7 Absolute Must-Read Real Estate Books for Beginning Investors


Thirteen years ago I was a brand new real estate investor. I had just graduated from college with a biology degree, and I decided to jump into the world of real estate entrepreneurship full-time.

Looking back, it was sort of a crazy move. But I wanted a challenge and freedom more than I wanted the security and comfort of a steady job. I’m very glad now that I made that decision.

Unfortunately, when I began I had zero experience in business or finance. I had cleaned and painted a few rentals for a family member during middle school, but that was the extent of my real estate experience. I had never even owned my own home before attempting to buy my first investment property. So, if you think you know nothing about real estate as a beginner, try that!

Self-education was obviously a big priority during my early investing career. Some of the early education I received was great, but just as much of it was a distraction or a waste of time that slowed down my progress.

So, the purpose of this article is to give advice to my beginner self. What follows are the 7 books I would recommend to myself if I could go back in time after my 13 years in the trenches of full-time buying, financing, selling, and renting residential real estate. Enjoy!

How to Purchase Real Estate With No (or Low) Money!

One of the biggest struggles that many new investors have is in coming up with the money to purchase their first real estate properties. Well, BiggerPockets can help with that too. The Book on Investing in Real Estate with No (and Low) Money Down can give you the tools you need to get started in real estate, even if you don’t have tons of cash lying around.

Click Here to Download

7 Topics Beginners (and All Investors) Need to Study

Ok, rookie. You have a long road ahead of you. In addition to a whole lot of hustle, knowledge will be your key competitive advantage.

While you should stay humble and realize there will always be more to learn, don’t underestimate the power of intense, focused study for a short period of time. If you will commit to daily, real-world learning plus deliberate study of the topics I share below, you can educate yourself better than 90 percent of real estate investors in just the next 12 months.

Here are the 7 real estate topics I recommend you focus on during your early education:

  • General principles and strategies
  • Financing
  • Deal analysis
  • Rehab and construction estimating
  • Finding and negotiating deals
  • Property management
  • Legal and contracts

These are your educational building blocks. Look at these as the “101 courses” in your self-education as a real estate investor. The books you read, the experienced investors you meet, and the mistakes you make will all be your teachers.

So take good notes!

Why Books?

Everything is free on the internet these days, right? So why read books?

Well, you should spend a lot of time on sites like BiggerPockets.com, beginning with their free Ultimate Beginner’s Guide to Real Estate Investing. You should interact in the Forums to ask questions. You should get as much information for free on the internet as you can.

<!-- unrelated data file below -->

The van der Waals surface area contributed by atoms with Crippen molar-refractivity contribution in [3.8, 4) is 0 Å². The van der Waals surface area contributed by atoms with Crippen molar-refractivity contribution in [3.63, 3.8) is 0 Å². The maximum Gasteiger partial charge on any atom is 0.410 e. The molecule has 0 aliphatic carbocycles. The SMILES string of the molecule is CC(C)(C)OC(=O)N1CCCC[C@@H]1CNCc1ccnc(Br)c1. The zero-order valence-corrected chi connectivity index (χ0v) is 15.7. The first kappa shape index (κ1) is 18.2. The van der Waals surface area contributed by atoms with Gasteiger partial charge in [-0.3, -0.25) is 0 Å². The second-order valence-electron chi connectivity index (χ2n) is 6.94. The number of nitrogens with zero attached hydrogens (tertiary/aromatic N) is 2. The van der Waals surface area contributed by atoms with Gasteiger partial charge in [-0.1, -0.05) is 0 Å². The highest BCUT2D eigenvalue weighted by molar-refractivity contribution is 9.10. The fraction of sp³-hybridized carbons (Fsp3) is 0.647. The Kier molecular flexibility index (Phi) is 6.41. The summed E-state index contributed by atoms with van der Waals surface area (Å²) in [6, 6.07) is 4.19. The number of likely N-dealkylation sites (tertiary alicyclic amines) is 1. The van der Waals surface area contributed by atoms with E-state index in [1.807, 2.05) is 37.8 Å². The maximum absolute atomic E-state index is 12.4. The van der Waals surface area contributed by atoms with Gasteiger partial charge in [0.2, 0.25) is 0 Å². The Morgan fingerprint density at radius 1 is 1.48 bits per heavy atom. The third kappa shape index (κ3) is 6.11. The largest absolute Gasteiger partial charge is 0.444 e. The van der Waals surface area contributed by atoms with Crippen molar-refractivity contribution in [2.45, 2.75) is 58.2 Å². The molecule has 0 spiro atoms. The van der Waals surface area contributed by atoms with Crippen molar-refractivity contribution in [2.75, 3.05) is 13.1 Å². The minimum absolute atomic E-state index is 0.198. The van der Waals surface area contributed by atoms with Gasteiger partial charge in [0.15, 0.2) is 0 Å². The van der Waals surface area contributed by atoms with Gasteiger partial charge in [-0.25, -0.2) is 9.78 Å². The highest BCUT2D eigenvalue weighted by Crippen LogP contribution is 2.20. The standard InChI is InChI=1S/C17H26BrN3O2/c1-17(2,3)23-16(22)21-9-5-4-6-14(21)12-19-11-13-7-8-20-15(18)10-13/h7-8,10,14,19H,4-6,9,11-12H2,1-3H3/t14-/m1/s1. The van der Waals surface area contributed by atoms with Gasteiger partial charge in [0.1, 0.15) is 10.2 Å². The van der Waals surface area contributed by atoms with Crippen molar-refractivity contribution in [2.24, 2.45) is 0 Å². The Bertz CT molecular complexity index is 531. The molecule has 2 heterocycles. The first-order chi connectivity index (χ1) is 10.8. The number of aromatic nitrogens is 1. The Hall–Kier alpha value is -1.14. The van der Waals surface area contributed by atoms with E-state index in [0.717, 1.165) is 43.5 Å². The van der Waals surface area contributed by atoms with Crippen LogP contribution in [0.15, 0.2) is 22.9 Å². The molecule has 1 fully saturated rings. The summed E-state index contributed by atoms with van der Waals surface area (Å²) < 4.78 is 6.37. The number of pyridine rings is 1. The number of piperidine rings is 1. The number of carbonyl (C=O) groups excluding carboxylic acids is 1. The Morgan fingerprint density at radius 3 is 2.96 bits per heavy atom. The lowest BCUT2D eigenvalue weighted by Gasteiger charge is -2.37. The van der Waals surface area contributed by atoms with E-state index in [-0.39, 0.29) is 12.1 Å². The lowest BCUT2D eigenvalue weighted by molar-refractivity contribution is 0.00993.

But I like books because they are a way to focus your education without distraction. Reading a book is a much different educational experience than the constant beeping, pop-ups, and eye-candy you’ll be distracted with while on your mobile device or computer.

Related: 5 Powerful Books That Changed the Direction of My Life

I still love physically holding a book, circling and underlining big ideas with my pen, and then making notes in the margins (although I’ve also started doing this with e-books on my tablet).

I also love the “conversation” you have with an author of a book. It’s like they’re your personal teacher. I even find that just walking by and noticing a physical book on my shelf brings back ideas and reminds me of the tips that author gave me in the past.

So, if you’re on board with using books as a key part of your education, here are my 7 top book recommendations for a beginner real estate investor.


1. Building Wealth One House at a Time by John Schaub

Topics Covered:

  • General principles and strategies
  • Financing
  • Deal analysis (the basics)
  • Finding and negotiating deals
  • Property management (the basics)
  • Legal and contracts (the basics for leases, options, and purchase contracts)

What I Like About This Book

John Schaub was one of the original teachers I learned from, both with his book and with other sources, like his newsletter and in-person classes. I consider John the Warren Buffett of real estate investing. His advice is down to earth, solid, and it’s worked for over four decades in his business as a landlord, house flipper, and lender.

I often hear people complain that some investing books can be too basic. I find those same people often ignore fundamentals while searching for glitzy, more complicated concepts that supposedly are better.

This book is all about the fundamentals. He covers an overall strategy for achieving financial independence with residential real estate, and he also gets into finding, financing, renting, and selling properties.

The main idea of the book is that you can build a fortune and do everything you want in life by investing in little real estate deals like single family houses and small multi-units. I have taken this advice to heart, and I agree wholeheartedly with it.

Big Ideas From the Book

  • Buying one house at a time can make you wealthy
  • Houses are your best investment
  • The right houses attract long-term tenants
  • Buy houses without borrowing from banks
  • Sell houses using lease options for maximum profit
  • A plan to get properties free and clear of debt


John spends some time talking about appreciation of real estate and how it can make you rich. I would be careful depending upon appreciation as part of your real estate evaluation. Appreciation is uncertain and difficult to predict or depend upon.